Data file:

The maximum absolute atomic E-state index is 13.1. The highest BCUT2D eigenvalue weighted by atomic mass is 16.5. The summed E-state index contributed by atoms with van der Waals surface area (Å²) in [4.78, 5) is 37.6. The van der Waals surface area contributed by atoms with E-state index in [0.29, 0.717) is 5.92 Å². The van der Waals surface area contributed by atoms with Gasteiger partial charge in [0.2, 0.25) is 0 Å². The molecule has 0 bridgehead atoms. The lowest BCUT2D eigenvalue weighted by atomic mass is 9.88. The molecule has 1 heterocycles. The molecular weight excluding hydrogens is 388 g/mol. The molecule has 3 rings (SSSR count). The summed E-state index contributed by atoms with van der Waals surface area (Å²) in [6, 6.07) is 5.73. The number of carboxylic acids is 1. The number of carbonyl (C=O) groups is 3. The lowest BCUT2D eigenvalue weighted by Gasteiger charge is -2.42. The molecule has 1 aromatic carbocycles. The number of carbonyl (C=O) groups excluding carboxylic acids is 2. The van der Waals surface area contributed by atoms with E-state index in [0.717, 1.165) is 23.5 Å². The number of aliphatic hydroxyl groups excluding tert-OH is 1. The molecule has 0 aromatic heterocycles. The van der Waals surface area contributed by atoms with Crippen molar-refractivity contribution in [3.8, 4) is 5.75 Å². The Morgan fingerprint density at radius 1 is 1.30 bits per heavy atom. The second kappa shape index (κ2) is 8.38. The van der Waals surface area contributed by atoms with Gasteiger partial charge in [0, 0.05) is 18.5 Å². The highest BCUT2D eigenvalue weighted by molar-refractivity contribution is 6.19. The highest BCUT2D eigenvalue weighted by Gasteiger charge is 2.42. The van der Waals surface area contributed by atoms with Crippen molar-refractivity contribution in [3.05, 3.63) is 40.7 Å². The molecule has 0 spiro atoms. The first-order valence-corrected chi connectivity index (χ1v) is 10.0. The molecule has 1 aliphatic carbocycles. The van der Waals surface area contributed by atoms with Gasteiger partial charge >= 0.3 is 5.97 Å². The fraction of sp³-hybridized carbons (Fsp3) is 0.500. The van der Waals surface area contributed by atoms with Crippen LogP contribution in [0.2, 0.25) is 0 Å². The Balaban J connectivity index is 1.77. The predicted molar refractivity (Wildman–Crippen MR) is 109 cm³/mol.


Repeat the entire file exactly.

The maximum absolute atomic E-state index is 13.1. The highest BCUT2D eigenvalue weighted by atomic mass is 16.5. The summed E-state index contributed by atoms with van der Waals surface area (Å²) in [4.78, 5) is 37.6. The van der Waals surface area contributed by atoms with E-state index in [0.29, 0.717) is 5.92 Å². The van der Waals surface area contributed by atoms with Gasteiger partial charge in [0.2, 0.25) is 0 Å². The molecule has 0 bridgehead atoms. The lowest BCUT2D eigenvalue weighted by atomic mass is 9.88. The molecule has 1 heterocycles. The molecular weight excluding hydrogens is 388 g/mol. The molecule has 3 rings (SSSR count). The summed E-state index contributed by atoms with van der Waals surface area (Å²) in [6, 6.07) is 5.73. The number of carboxylic acids is 1. The number of carbonyl (C=O) groups is 3. The lowest BCUT2D eigenvalue weighted by Gasteiger charge is -2.42. The molecule has 1 aromatic carbocycles. The number of carbonyl (C=O) groups excluding carboxylic acids is 2. The van der Waals surface area contributed by atoms with E-state index in [0.717, 1.165) is 23.5 Å². The number of aliphatic hydroxyl groups excluding tert-OH is 1. The molecule has 0 aromatic heterocycles. The van der Waals surface area contributed by atoms with Crippen molar-refractivity contribution in [3.8, 4) is 5.75 Å². The Morgan fingerprint density at radius 1 is 1.30 bits per heavy atom. The second kappa shape index (κ2) is 8.38. The van der Waals surface area contributed by atoms with Gasteiger partial charge in [0, 0.05) is 18.5 Å². The highest BCUT2D eigenvalue weighted by molar-refractivity contribution is 6.19. The highest BCUT2D eigenvalue weighted by Gasteiger charge is 2.42. The van der Waals surface area contributed by atoms with Crippen molar-refractivity contribution in [3.05, 3.63) is 40.7 Å². The molecule has 0 spiro atoms. The first-order valence-corrected chi connectivity index (χ1v) is 10.0. The molecule has 1 aliphatic carbocycles. The van der Waals surface area contributed by atoms with Gasteiger partial charge >= 0.3 is 5.97 Å². The fraction of sp³-hybridized carbons (Fsp3) is 0.500. The van der Waals surface area contributed by atoms with Crippen LogP contribution in [0.2, 0.25) is 0 Å². The Balaban J connectivity index is 1.77. The predicted molar refractivity (Wildman–Crippen MR) is 109 cm³/mol.